The flames paid no head to the young arabyan’s words.

They licked at his clothes and skin, even as they greedily devoured the dry wood and opulent drapes within the chamber. With a distressed creaking, the ceiling finally gave way completely, burying all beneath it in burning thatch and timber.
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~CHAPTER NINE~

Postby greywulf » Mon Mar 21, 2011 10:22 pm

Juliana watched as the centre of the house fell in, an eruption of flame and smoke leaping from the hole as the inferno within found fuel from the debris. Gasping in alarm, she sprang towards the building, only to be held back by one of her fellow servants. Howling angrily, she struggled to push him off.

“Let me go!” Juliana screamed, eyes wide with distress. ”The sayedy’s and Abed are still inside!” She fought against the grip of Jacob, the cook’s helper. “We must help them!”

“They are already dead, Juliana!” replied Jacob, who gently but firmly restrained the frantic woman, letting her beat at his chest in frustration. “There is nothing that can be done, even if they aren’t!”

Sobbing, Juliana sagged against Jacob, clawing at his chest feebly. “But,” she whimpered, “Abed.. My Abed…”, before her legs found their strength robbed from them by angst, and Jacob found himself supporting the grief-stricken women.

The whole household knew of Juliana and Abed’s midnight trysts, their burgeoning relationship being the subject of many a bout of late night disapproving gossip among the kitchen staff, Jacob included. But now, with Juliana clutching at him with her tears soaking the front of his nightshirt, the young kitchen hand dismissed such scandal from his mind. Jacob let her weep against him, turning slightly so the fire was presented to Juliana’s back, lest the sight of the building collapsing anguish her further. Cradling the woman’s head against his chest, Jacob watched the destruction unfold.

The pitch of the thatch, though wet from the earlier rain, was proving to be welcome sustenance for the hungry inferno, which was now easily beyond the point of quenching. The blaze was out of control - the stone outer walls of the building acting like a chimney and trapping the fire.

With a rending groan, the roof’s support timbers gave way and toppled into the inferno with a burst of sparking embers, the resulting blast of heat singing Jacob’s face, though the servants were stood a safe distance away, along with those fellow citizens of Brionne alerted by the smoke and fire now gathered with them.

“By the Lady,” Jacob murmured. “Nothing could have survived that.” Guiding Juliana gently away, he left the group of his former

***

“Husam. Open your eyes, my love.”

Slowly, Husam did as he was told. He winced as a blinding glare assailed his eyes, forcing him to squeeze them shut again. Why was it so bright? The last thing he remembered was... Fire. There had been a fire. Hadn't there? Groaning, he rolled over onto his front and, his arms trembling, he pushed himself, tentatively opening his eyes once more.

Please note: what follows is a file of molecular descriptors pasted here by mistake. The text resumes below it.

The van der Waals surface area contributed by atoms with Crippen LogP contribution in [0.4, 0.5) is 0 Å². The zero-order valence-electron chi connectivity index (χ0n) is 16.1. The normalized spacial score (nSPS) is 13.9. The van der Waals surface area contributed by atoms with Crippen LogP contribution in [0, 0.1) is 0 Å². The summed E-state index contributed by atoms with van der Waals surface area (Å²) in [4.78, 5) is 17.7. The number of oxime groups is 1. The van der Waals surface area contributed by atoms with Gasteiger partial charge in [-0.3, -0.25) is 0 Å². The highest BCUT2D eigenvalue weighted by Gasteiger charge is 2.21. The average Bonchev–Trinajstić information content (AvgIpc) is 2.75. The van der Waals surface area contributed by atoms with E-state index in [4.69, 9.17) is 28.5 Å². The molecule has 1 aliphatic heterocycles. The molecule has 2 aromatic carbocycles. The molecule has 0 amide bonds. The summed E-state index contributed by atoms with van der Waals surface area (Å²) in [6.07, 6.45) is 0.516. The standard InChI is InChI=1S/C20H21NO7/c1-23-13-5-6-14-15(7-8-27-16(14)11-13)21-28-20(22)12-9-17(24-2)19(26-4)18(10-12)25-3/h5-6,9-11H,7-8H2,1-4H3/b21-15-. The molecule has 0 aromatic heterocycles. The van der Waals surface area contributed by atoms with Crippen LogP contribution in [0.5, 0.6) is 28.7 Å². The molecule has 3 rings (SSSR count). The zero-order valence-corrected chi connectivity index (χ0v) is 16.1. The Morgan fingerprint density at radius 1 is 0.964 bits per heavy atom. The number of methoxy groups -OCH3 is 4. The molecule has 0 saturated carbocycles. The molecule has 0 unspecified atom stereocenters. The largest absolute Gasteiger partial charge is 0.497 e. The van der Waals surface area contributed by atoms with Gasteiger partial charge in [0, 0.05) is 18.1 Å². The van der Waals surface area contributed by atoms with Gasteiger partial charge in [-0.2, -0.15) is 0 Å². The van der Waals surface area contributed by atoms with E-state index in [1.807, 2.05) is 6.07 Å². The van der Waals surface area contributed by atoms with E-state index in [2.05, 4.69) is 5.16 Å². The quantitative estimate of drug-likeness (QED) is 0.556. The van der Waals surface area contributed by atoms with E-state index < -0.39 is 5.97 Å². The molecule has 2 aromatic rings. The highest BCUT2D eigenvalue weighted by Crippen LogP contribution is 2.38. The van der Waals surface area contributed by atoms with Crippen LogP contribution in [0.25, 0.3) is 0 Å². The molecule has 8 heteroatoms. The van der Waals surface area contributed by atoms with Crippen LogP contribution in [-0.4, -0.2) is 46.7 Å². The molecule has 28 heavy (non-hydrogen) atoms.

Husam's mouth gaped open. Where was he? As his eyes adjusted to the brightness, he felt his stomach lurch. What was this place?

He was kneeling on sand. Pure sand, dove-white. Husam struggled to his knees and grabbed a handful, letting it dribble from his clenched grip. He watched the fine granules trickle downwards, noting how cold they were as they slipped away, almost like ice. There was no wind. Where was he? Opening his hand, he let the sand fall, hearing it hiss briefly as it touched the ground. He looked around him.

A pure desert stretched as far as the eye could see on all sides of the young arabyan, its dunes perfect mounds that rolled towards each horizon like a bleached sea. Nothing tainted its faultless surface, which seemed to glow under the light of the sun that hung overhead.

“What is this?” Husam murmured. “Where am I?”

“Husam. Come to me, Husam.”

Husam turned at the whispering voice, finding a lush oasis where but a moment before there had been nothing but white sands. A clear water pool lay within a vegetation-rimmed depression, and Husam could see a pavilion pitched amongst the shadow of the palms on the far side.

“What trickery is this?” Husam asked. “What sorcery?” There was no answer to his question; the only sound the rustling of palm leaves, as though a breeze was stirring the foliage ahead of Husam, though he felt no wind on his face.

Cautiously, Husam walked forwards the tent. His hand moved to his belt, searching for his blade, and found nothing. Husam looked down in confusion, more at his unconscious action then the lack of weapon at his hip. He did not have need of a scimitar nor a dagger. There was nothing here that could threaten him, yet he had still sought to arm himself.

“You were not always so eager for a fight, my love.”

Husam looked up to see Aludra stood before him, her body draped with silken scarves that moved gently as if teased by some ethereal breeze. In her arms, the arabyan woman was gently cradling a bundle of muslin towels, which was moving gently as she held it to her breast.